On 19 October, more than 1,500 people descended on the Central Hall, Westminster, a stone’s throw from the Palace of Westminster, in a London celebration of the 20th anniversary of Azerbaijani independence. This glittering event was organised by the Embassy of the Republic of Azerbaijan to the UK and The European Azerbaijan Society (TEAS), with the support of the Heydar Aliyev Foundation and the Azerbaijani Ministry of Culture and Tourism.
Among the many prominent guests of H.E. Fakhraddin Gurbanov, Azerbaijani Ambassador to the UK, were H.E. Ünal Çeviköz, Turkish Ambassador to the UK; H.E. Volodymyr Khandogiy, Ukrainian Ambassador to the UK; H.E. Giorgi Badridze, Georgian Ambassador to the UK; Farkhad Khalilov, Chairman, Azerbaijan Artists’ Union; and Tale Heydarov, Chairman, The European Azerbaijan Society (TEAS).
Following a reception, during which guests enjoyed wine, juice and pakhlava while viewing a photographic exhibition of Azerbaijani culture and history, Sabina Rakcheyeva, Member of the European Cultural Parliament and TEAS Cultural Advisor, opened proceedings with a speech of welcome.
Ambassador Gurbanov then took the stage to declare:
This is a special day for the citizens of Azerbaijan. Just 20 years ago, I would not have believed that my country would have been transformed into one of the most developed young post-Soviet, states.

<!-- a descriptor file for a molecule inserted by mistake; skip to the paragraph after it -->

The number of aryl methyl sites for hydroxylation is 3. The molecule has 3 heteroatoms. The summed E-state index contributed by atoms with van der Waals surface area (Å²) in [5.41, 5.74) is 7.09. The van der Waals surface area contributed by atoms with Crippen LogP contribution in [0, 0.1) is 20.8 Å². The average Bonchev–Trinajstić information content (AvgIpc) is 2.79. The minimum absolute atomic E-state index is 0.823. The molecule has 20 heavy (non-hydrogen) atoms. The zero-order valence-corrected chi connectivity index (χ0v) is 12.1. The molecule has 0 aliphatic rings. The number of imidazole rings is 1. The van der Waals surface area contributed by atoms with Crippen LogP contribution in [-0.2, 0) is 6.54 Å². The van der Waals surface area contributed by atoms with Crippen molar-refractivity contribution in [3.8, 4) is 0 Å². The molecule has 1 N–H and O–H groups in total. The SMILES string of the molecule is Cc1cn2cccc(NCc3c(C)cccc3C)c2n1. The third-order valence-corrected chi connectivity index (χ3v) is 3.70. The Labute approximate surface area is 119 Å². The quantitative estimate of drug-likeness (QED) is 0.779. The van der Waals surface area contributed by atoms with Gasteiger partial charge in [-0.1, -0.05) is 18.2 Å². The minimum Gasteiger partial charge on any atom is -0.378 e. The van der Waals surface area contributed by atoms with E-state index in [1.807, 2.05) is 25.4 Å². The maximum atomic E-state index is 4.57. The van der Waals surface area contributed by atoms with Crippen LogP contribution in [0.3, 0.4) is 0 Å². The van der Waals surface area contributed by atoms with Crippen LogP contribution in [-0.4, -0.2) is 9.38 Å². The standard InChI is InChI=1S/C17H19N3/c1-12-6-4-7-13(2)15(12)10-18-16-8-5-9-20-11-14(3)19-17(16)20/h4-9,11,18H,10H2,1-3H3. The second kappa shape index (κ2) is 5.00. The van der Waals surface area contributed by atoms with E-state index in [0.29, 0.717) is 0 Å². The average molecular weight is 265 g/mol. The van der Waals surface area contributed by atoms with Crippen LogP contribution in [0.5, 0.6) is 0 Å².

Dr Laurie Bristow, former UK Ambassador to Azerbaijan, was the next speaker:
During my period as Ambassador from 2004–07, I saw history unfold before my eyes. Azerbaijan now has great selfconfidence on the world stage, and plays an essential role in maintaining a secure energy source to the EU. It is also seeking to develop the non-oil sector. I look forward to the next 20 years.
And Tale Heydarov acknowledged:
On the 20th anniversary of independence, we should reflect that Azerbaijan has achieved a great deal. Independence has given Azerbaijani youth the chance to study in the West and the nation takes direction from the UK and other developed countries. We have derived our values from Western Europe and achieved stability.
Making reference to the ongoing Armenian– Azerbaijani conflict over Nagorno- Karabakh and the seven surrounding regions, he continued:
We must not forget the conflicts in the region, and need the support of the UK and other countries to solve them. One of the most important benefits of independence was that we could establish our own, independent, foreign policy. Long live Azerbaijan and long live independence!
In May this year, Azerbaijan achieved success in the Eurovision Song Contest, with the duo Ell and Nikki - Baku-based Eldar Gasimov and London-based Nigar Jamal - singing Running Scared. In celebration of their country’s success they reprised the winning song, to rapturous applause. The Rast Group also performed their exciting blend of western jazz, soul and Azerbaijani mugham, exemplifying the first-class musicianship in Azerbaijan.
This dynamic and exciting event was a grand celebration of Azerbaijani success across two decades.